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Friday, June 19, 2015

Review: The Wolfpack



"I was fifteen years old, I wasn't allowed to walk out my front door."

In 2010, film school graduate Crystal Moselle noticed six boys, from pre-teen to eighteen, walking around New York City dressed like characters from Quentin Tarantino's Reservoir Dogs. Curious, she befriended the young men, and in doing so stumbled upon the story of a lifetime. The six boys, it turned out, had lived in New York City all their lives, sharing a NYC apartment with their older sister and two parents... and they had almost never been outside before. Their father, Isaac, paranoid about the dangers of the city, forbade his family from leaving their home except in rare group treks, a couple times a year. Consequently, the home-schooled children had no idea what the world was like. But what they did have was a DVD player and a lot of free time.

Anyone who talks and thinks regularly about art will likely find this a powerful film, particularly as the Angulo boys talk about the importance movies played in helping them stay sane and find a window to the world outside. As one boy says, "It makes me feel like I'm living sort of. 'Cuz it's kind of magical, a bit." It's easy to be dismissive of escapism as a drive we all have, but we often forget how these stories give us a window to another world, to another culture. Roger Ebert once called film "a machine that generates empathy," and that works both ways here. Seeing the kids create their own takes on the films of Tarantino and Christopher Nolan has a low-fi charm pulled straight from Michel Gondry's Be Kind Rewind, but it's also how they learned what the world looks like, something you can sometimes see by the postures they put on when they finally start to leave the house more and more. Film is a shared language, the bridge that lets us into their apartment and lets them into our world.

But this isn't just a movie for cinephiles. The Angulo clan is fascinating, and Moselle has a huge cache of family videos to dig through to give us a glimpse of the family before the rebellion. Their father, Oscar, is barely a presence in the film, as the kids had to basically wrest control of the house in order to leave, but it's notable how little a presence he was even in the old videos they have. The rest of the family, however, make frequent appearances in the home videos, which are a treat to see. It's also interesting how little Moselle tries to turn this into tragedy porn; the Angulo family has had hard times, but they're intelligent, upbeat kids, and their natural charisma make it easy to hang out with them here. We follow them as they see their first movie in theaters, as they make their first visit to Coney Island, and it's an incredibly joyous experience.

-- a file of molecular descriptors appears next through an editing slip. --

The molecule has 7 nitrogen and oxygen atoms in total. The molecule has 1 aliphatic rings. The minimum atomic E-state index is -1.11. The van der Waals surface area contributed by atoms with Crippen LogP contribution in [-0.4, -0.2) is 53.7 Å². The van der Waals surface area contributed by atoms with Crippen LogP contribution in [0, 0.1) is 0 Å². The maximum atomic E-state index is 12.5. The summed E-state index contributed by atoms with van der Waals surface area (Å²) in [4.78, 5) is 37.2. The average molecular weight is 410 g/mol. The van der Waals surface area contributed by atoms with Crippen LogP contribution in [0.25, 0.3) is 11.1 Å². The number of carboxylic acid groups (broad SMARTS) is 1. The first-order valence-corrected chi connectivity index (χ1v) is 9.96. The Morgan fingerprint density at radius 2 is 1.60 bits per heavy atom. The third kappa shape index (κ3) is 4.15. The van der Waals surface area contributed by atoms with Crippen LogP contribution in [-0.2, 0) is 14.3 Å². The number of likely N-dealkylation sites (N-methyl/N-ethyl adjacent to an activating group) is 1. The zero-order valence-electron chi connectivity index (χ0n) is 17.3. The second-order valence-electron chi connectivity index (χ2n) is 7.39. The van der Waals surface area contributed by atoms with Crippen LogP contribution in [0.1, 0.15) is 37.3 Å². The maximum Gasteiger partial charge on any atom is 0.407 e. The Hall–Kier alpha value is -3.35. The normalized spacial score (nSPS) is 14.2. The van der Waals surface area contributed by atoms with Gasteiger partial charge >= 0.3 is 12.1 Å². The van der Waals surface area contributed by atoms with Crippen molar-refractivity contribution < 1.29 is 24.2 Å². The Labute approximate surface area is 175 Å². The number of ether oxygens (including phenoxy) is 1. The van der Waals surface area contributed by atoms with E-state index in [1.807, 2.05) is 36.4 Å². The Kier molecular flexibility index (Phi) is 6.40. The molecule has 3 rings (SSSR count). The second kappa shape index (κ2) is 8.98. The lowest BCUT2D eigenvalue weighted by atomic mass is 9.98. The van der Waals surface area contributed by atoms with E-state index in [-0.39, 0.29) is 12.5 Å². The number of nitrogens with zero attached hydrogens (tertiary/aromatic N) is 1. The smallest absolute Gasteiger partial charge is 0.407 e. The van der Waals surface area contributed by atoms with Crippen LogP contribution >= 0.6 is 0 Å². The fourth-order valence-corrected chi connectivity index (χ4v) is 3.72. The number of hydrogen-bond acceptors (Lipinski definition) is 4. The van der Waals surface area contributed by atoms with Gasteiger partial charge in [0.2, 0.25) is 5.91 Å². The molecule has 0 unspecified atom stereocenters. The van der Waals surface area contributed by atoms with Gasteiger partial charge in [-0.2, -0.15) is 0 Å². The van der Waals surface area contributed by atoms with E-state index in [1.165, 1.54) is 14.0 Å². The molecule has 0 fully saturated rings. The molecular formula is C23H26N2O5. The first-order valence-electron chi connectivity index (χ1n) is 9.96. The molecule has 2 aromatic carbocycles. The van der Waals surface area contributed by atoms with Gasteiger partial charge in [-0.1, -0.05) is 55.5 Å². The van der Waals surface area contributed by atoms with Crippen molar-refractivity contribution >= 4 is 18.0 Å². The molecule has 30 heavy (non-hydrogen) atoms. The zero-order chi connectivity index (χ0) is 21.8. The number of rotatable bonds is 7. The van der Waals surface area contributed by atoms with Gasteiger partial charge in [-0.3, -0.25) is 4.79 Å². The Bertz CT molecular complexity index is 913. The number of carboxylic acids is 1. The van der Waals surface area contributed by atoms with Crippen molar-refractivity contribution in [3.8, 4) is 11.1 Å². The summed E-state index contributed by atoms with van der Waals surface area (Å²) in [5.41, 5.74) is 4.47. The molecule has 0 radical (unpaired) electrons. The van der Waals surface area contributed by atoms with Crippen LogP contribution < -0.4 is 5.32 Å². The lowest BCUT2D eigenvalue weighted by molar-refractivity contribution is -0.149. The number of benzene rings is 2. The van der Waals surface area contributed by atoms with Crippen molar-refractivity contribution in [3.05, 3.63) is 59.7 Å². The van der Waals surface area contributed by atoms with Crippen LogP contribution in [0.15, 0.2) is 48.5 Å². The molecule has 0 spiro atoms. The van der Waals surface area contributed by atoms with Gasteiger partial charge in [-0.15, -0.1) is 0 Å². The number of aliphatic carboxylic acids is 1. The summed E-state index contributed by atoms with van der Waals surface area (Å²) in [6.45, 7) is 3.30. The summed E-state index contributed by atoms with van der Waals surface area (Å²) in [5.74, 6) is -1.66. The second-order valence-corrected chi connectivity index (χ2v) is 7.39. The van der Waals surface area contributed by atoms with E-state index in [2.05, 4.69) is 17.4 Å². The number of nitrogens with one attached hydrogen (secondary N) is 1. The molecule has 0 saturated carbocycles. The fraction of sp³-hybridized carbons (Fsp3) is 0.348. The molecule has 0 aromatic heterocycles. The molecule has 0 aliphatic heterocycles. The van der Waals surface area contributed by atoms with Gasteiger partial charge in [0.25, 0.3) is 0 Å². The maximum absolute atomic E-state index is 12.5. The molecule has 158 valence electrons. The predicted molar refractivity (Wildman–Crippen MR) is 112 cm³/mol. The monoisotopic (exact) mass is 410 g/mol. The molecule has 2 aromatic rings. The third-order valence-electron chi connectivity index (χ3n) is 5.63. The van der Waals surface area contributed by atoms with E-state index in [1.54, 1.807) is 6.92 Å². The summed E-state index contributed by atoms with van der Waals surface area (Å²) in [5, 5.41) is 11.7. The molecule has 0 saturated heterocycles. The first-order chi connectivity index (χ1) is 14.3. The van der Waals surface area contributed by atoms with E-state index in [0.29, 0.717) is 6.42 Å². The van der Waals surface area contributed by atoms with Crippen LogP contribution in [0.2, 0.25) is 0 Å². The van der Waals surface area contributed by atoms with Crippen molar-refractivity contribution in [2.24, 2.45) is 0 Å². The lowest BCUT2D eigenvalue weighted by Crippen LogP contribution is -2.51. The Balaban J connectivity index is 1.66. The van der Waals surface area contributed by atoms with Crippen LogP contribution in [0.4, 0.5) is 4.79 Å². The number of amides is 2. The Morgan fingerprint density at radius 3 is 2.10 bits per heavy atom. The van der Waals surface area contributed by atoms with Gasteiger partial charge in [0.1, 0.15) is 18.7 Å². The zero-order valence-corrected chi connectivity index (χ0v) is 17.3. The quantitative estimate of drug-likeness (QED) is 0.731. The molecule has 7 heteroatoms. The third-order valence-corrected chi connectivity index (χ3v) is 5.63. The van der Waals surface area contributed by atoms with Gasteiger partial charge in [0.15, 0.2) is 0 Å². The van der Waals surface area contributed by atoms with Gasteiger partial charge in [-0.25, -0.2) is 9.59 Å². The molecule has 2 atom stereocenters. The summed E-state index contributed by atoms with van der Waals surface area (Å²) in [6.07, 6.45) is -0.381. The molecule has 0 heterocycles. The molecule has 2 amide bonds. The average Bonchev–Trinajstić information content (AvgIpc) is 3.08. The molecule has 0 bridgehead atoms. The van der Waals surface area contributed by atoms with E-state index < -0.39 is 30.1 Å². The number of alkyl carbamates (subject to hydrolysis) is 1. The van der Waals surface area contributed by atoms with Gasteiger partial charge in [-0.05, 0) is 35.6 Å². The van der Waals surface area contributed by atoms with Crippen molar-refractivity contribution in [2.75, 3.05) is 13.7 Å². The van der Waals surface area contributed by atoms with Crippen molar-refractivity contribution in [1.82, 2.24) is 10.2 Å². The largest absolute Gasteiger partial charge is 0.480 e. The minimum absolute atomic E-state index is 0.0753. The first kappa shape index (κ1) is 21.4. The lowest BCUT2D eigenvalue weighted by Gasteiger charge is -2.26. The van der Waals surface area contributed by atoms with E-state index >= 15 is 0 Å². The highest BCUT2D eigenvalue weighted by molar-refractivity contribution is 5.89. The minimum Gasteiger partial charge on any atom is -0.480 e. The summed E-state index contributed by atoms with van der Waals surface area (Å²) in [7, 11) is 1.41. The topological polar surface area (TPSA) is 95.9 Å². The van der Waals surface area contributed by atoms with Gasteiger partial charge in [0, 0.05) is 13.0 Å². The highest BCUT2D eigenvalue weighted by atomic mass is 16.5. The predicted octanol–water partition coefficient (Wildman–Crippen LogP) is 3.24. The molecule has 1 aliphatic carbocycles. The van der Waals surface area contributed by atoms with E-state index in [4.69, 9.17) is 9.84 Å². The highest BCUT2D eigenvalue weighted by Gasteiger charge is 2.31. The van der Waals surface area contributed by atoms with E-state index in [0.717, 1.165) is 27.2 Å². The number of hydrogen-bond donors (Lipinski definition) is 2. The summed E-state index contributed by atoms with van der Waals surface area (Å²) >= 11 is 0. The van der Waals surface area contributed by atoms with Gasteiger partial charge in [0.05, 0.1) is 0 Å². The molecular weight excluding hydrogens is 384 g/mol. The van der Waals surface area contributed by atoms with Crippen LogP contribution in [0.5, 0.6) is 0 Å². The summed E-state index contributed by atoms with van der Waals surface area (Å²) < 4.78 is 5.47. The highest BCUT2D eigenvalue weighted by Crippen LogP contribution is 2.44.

Unfortunately, Moselle made one decision that will likely confuse a lot of viewers: She doesn't give name-cards to each of the boys, making it difficult to tell who we're following, particularly during the film's copious use of old home-video. Her rationale for doing so - essentially, that even with cards audiences had a hard time telling the boys, who all look and dress very similarly, apart, and that treating them as a family unit rather than telling six individual stories worked far better - is eminently sensible, but it does blunt the impact of the film's ending. The real exception is their mother, similarly trapped in the home, who gets the film's most heartbreaking scene. Indeed, it's Susanne who provides the film with the ending it needed, stepping in during the movie's back half and quietly grounding things as Moselle begins to wrap up.

At once fairly flawed and still absolutely essential viewing, The Wolfpack doesn't fit well within our expectations of what a documentary - or a movie - should be. But far from being a weakness, its focus as almost an ethnographic study helps the movie stand out amidst a field of more traditional documentaries, and Moselle really does get an incredible amount of access into their lives. If unanswered, or unasked, questions bother you, The Wolfpack will be an incredibly frustrating experience. But for me, the film's study of the Angulo clan was too engaging, too fascinating to miss. We may never really know all the "whys" of the story, but then, can we ever? What we will know is a group of charismatic young men and what escapism, creativity, and growing up meant in their unique circumstances. It's enough.



The Wolfpack is out now in limited release from Magnolia Pictures, and it comes to Atlanta's Midtown Art Cinema on Friday, 6/19. The Wolfpack was directed by Crystal Moselle.
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